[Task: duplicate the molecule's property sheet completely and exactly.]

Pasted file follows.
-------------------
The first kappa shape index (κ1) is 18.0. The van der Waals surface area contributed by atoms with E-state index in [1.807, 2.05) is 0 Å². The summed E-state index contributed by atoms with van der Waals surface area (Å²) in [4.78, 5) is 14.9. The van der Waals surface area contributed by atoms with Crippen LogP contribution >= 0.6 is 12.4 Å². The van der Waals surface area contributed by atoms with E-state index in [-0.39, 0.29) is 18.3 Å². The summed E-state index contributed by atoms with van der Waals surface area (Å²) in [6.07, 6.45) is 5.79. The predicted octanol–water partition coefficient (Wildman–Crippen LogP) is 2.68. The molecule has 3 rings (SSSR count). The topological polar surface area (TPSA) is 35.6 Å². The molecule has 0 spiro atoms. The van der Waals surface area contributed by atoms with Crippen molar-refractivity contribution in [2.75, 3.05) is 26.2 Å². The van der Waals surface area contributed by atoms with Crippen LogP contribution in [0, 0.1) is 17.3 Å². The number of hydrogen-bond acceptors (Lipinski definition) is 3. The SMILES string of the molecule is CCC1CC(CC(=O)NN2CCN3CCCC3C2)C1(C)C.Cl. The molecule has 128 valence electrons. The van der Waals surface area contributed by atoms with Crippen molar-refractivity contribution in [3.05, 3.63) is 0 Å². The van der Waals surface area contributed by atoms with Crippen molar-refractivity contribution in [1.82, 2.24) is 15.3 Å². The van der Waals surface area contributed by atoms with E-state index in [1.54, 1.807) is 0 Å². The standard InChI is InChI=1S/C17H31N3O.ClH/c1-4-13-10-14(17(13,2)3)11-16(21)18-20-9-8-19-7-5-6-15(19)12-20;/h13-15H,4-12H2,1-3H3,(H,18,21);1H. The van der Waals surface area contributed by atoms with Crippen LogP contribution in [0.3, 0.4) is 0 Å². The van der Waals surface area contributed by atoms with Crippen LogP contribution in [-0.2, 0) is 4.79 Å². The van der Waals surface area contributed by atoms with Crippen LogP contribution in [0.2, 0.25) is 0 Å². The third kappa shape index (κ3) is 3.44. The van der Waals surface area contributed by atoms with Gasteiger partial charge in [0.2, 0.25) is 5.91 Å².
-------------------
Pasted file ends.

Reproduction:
The first kappa shape index (κ1) is 18.0. The van der Waals surface area contributed by atoms with E-state index in [1.807, 2.05) is 0 Å². The summed E-state index contributed by atoms with van der Waals surface area (Å²) in [4.78, 5) is 14.9. The van der Waals surface area contributed by atoms with Crippen LogP contribution >= 0.6 is 12.4 Å². The van der Waals surface area contributed by atoms with E-state index in [-0.39, 0.29) is 18.3 Å². The summed E-state index contributed by atoms with van der Waals surface area (Å²) in [6.07, 6.45) is 5.79. The predicted octanol–water partition coefficient (Wildman–Crippen LogP) is 2.68. The molecule has 3 rings (SSSR count). The topological polar surface area (TPSA) is 35.6 Å². The molecule has 0 spiro atoms. The van der Waals surface area contributed by atoms with Crippen molar-refractivity contribution in [2.75, 3.05) is 26.2 Å². The van der Waals surface area contributed by atoms with Crippen LogP contribution in [0, 0.1) is 17.3 Å². The number of hydrogen-bond acceptors (Lipinski definition) is 3. The SMILES string of the molecule is CCC1CC(CC(=O)NN2CCN3CCCC3C2)C1(C)C.Cl. The molecule has 128 valence electrons. The van der Waals surface area contributed by atoms with Crippen molar-refractivity contribution in [3.05, 3.63) is 0 Å². The van der Waals surface area contributed by atoms with Crippen molar-refractivity contribution in [1.82, 2.24) is 15.3 Å². The van der Waals surface area contributed by atoms with E-state index in [1.54, 1.807) is 0 Å². The standard InChI is InChI=1S/C17H31N3O.ClH/c1-4-13-10-14(17(13,2)3)11-16(21)18-20-9-8-19-7-5-6-15(19)12-20;/h13-15H,4-12H2,1-3H3,(H,18,21);1H. The van der Waals surface area contributed by atoms with Crippen LogP contribution in [0.3, 0.4) is 0 Å². The van der Waals surface area contributed by atoms with Crippen LogP contribution in [-0.2, 0) is 4.79 Å². The van der Waals surface area contributed by atoms with Crippen LogP contribution in [0.2, 0.25) is 0 Å². The third kappa shape index (κ3) is 3.44. The van der Waals surface area contributed by atoms with Gasteiger partial charge in [0.2, 0.25) is 5.91 Å².